In a three-hour speech to the legislature, which is set to hold a vote of confidence in the new Cabinet today, Donald Tusk outlined his government's policy priorities, touching on tax cuts, adopting the euro, and withdrawing troops from Iraq.
On ties with Moscow, Tusk said: "Absence of dialogue does not serve the interests of either Poland or Russia. It harms the reputations of both countries."
Relations between the countries, which have been consistently frosty since the fall of communism in Europe, hit new lows under Tusk's predecessor Jaroslaw Kaczynski, the twin brother of right-wing conservative President Lech Kaczynski.
The prime minister said: "I am convinced that the time for positive changes on this issue is now... The signals from our eastern neighbor confirm that this point of view is developing over there as well."
Russia's two-year ban on Polish meat exports has proved a key stumbling block in bilateral relations, and prompted Warsaw to veto talks on a new cooperation pact between the European Union and Russia. However, since Tusk's victory in last month's elections, Warsaw has shown willingness to accommodate Russia's demands on the issue.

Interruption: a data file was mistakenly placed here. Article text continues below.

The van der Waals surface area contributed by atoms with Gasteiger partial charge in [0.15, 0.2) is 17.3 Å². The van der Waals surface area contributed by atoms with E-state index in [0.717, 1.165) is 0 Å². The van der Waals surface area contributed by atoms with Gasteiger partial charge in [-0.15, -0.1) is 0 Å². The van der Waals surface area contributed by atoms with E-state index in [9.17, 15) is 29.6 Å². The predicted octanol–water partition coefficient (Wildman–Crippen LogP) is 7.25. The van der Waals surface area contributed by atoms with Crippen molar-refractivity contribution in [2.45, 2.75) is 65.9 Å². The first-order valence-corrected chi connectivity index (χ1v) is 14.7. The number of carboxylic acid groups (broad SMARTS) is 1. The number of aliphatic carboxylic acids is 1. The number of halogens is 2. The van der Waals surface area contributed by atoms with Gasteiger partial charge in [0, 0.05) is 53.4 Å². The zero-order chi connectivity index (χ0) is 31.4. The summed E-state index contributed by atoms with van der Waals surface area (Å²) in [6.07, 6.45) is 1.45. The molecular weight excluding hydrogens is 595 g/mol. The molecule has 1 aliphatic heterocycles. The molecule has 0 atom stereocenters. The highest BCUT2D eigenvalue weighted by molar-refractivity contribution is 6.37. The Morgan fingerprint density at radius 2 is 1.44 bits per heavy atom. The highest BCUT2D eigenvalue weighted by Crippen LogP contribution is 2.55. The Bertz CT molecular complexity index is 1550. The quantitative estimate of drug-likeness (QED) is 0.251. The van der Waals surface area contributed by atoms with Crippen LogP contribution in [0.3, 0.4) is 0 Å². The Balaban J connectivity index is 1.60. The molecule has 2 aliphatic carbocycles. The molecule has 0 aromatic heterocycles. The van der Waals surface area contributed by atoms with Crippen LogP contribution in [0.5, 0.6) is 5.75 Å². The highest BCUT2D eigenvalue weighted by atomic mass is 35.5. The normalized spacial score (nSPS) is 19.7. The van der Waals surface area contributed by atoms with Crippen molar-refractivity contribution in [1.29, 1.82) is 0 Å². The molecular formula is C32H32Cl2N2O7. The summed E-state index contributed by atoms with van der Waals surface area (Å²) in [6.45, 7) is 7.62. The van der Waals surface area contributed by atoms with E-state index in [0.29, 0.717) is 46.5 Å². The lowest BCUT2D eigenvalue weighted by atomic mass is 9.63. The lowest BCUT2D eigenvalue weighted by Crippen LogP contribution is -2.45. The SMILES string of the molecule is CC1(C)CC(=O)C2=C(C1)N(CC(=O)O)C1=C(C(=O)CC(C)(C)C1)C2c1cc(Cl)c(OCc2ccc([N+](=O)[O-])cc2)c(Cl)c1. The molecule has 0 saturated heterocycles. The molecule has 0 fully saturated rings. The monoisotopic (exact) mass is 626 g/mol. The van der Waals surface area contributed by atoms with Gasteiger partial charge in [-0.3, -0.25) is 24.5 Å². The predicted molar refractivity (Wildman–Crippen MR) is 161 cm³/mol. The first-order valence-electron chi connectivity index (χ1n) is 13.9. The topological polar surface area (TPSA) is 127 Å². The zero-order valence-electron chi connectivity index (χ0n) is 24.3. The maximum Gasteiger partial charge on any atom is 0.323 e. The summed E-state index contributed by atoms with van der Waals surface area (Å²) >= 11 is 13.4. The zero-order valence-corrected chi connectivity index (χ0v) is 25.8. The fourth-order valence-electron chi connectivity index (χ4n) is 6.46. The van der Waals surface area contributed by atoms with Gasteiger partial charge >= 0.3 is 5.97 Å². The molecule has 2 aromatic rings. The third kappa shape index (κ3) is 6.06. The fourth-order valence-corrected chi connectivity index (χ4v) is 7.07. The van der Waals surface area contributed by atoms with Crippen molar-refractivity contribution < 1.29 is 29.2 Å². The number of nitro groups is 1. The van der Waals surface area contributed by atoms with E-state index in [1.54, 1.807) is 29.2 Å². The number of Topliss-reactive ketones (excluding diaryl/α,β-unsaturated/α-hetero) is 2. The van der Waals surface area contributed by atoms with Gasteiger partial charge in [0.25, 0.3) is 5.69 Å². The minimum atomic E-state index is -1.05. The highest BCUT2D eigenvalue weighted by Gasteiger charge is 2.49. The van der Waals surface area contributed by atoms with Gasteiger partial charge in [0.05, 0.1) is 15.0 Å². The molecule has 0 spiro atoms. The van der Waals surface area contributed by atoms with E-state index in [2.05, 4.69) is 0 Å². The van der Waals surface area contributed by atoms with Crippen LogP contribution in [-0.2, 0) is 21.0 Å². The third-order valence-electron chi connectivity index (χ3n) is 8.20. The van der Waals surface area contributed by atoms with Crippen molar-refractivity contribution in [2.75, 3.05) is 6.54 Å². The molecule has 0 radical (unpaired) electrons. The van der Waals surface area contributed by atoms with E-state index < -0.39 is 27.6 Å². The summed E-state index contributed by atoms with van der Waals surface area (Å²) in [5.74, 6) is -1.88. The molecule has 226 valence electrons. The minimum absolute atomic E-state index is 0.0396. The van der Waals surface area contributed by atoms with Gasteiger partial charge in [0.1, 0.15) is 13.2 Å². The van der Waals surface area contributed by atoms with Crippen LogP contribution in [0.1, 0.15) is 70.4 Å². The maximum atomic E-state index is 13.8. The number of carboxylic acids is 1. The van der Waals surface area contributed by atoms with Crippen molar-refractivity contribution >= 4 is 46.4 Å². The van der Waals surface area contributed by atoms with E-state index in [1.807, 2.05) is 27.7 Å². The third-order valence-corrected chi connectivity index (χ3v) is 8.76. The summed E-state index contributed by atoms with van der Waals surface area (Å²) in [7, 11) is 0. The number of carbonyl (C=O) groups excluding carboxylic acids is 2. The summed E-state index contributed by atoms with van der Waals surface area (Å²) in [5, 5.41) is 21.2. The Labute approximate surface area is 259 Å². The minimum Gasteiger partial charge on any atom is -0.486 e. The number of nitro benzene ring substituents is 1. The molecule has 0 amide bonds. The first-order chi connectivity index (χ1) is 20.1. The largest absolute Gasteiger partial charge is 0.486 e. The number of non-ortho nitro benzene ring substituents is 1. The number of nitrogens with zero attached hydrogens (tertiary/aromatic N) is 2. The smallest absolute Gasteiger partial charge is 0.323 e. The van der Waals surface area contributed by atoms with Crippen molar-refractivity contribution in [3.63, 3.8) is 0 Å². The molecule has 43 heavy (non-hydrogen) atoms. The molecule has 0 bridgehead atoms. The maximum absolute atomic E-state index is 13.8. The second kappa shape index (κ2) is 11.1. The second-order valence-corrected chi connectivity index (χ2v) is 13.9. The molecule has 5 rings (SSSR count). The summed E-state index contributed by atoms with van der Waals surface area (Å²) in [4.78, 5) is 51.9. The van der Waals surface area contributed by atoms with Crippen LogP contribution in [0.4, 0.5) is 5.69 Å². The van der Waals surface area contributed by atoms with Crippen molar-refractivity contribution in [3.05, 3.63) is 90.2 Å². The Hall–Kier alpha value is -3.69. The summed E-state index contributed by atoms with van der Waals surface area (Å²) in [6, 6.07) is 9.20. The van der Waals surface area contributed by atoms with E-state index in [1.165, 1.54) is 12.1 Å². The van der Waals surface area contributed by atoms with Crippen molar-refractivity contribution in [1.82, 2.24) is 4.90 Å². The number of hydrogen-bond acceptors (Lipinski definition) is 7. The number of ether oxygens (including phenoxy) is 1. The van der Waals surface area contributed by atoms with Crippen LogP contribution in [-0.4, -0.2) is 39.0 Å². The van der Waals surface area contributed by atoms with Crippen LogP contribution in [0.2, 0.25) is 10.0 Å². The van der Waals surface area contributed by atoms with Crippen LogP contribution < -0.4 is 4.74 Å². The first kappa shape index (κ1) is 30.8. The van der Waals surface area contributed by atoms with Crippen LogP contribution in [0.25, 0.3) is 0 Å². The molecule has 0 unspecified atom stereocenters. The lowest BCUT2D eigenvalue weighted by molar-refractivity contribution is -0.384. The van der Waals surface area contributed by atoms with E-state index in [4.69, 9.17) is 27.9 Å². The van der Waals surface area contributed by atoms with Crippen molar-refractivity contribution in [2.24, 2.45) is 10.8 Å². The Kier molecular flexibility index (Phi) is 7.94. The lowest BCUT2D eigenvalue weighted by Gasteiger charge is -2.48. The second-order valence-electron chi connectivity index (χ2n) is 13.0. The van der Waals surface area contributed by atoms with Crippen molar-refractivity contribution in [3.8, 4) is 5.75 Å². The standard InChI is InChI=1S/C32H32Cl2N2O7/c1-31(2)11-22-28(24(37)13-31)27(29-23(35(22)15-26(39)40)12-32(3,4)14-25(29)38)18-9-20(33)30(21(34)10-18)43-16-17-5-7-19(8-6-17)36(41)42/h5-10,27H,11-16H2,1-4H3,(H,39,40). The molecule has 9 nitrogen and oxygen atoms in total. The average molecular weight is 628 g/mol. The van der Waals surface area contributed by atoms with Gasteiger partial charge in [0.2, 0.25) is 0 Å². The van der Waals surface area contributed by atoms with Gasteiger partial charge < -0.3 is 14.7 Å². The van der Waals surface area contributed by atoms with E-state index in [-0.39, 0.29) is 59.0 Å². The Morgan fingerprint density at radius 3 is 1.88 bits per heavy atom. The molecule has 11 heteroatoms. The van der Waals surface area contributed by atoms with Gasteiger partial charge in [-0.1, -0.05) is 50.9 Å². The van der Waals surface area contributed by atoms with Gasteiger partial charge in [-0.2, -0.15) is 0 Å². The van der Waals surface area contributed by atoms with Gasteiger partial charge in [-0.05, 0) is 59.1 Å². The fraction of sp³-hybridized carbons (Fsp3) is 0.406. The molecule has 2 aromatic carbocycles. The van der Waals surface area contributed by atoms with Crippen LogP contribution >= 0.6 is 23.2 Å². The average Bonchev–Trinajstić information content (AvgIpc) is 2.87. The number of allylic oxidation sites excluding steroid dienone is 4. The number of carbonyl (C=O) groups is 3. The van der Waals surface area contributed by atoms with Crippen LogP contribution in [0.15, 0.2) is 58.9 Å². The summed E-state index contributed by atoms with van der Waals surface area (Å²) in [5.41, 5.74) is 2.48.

Earlier in the month Poland invited Russian experts to inspect Polish meat factories to pave the way for a lifting of the ban, which was imposed over accusations that Poland was supplying poor-quality meat from third countries. On Thursday, Poland's agriculture minister reiterated that Warsaw is ready to negotiate.
"The Polish side is ready for talks with Russia on the issue of lifting the embargo and resuming the export of agricultural produce to Russia, on the condition that all rights implied by our EU membership are respected," Marek Sawicki told journalists.
On the controversial issue of Poland's involvement in Iraq military operations, the prime minister said that his government would ensure a complete withdrawal of troops by the end of next year, in line with his Civic Platform party's pre-election pledge.
"In one year's time, I will announce to you here in this chamber that our military mission in Iraq is over," Tusk said. "Poles have been anticipating this decision," he added.
However, President Lech Kaczynski, a staunch ally of Washington who fully supported the 2003 invasion of Iraq, has yet to approve the government's decision on a pullout. About 900 Polish servicemen are currently serving in the south of war-torn Iraq.
The prime minister stressed that the process of withdrawing Polish servicemen would be coordinated with its allies, primarily the United States.